So this was, without a doubt, the hardest chapter to write yet. I knew exactly what I wanted to do with it, to the point where I was dropping foreshadowing as early as chapter 1, but actually executing it took several rewrites and I'm still not totally happy with it (I wish I hadn't had to resort to my standard two-parallel-scenes structure, albeit with a weird length ratio, but trying to make it one huge scene didn't quite seem to carry the same impact the final version does). I don't really have a whole lot to say about it other than that, except maybe that I personally find it interesting how Alex's character arc contrasts to other characters' arcs. For someone who's nominally the protagonist (Alex being the protagonist and Sam the deuteragonist, although POV gets passed around freely), it certainly took a while to get her major arc started. Oh yeah, and Conrad finishes filling out the LGBT acronym for the cast list by being the first on-screen *** character, despite a massive total of five bisexual characters so far, if that's of interest to anyone (I don't imagine it is but hey I keep trivia in my random writing notes so there you go).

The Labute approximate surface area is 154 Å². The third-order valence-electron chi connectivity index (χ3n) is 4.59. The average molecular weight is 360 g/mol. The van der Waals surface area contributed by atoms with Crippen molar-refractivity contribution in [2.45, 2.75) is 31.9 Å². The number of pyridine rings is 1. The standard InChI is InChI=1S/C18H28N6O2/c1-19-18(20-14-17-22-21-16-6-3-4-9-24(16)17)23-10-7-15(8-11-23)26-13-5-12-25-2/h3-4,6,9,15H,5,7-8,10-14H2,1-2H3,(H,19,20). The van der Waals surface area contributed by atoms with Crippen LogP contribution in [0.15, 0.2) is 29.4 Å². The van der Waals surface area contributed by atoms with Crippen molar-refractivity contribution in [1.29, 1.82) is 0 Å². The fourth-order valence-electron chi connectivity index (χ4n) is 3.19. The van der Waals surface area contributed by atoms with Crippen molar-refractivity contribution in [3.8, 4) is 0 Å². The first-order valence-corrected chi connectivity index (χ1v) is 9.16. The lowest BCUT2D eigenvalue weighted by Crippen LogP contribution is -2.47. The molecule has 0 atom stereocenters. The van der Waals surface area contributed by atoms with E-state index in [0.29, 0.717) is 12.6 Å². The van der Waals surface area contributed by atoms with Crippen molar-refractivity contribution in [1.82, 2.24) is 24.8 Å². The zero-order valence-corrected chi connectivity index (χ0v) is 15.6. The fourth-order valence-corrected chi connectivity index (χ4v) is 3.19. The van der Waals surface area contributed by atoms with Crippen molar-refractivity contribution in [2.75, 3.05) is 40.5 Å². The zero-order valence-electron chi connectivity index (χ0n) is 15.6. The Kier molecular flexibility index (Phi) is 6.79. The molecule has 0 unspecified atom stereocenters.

Chapter 20 - Free Will
Alex strode down the hall of a decidedly upscale hotel. It was definitely out of her price range, and succeeded in making her feel underdressed for the occasion—somehow she doubted a light jacket, t-shirt, jeans, and sandals were appropriate for this kind of place. Still, she’d long since stopped caring about what others thought of her. Unfortunately, caring about and being affected by were two different things.
She reached the appointed room and knocked on the door without hesitation. It opened a moment later. The person answering had very similar features as her, although he was obviously far older. His hair was even the exact same shade as hers, his eyes the same colour. He was fairly well-dressed, wearing what Alex recognized as a kind of business casual Idaman style. He smiled as he saw her.
“Hi, dad,” Alex said, returning the smile.
Her father waved her in. Once she was inside, he drew her in for a hug.
“It’s been too long,” Richard said as they parted.
“Way too long,” Alex agreed. “Gods, how long has it even been, anyway? Definitely years.”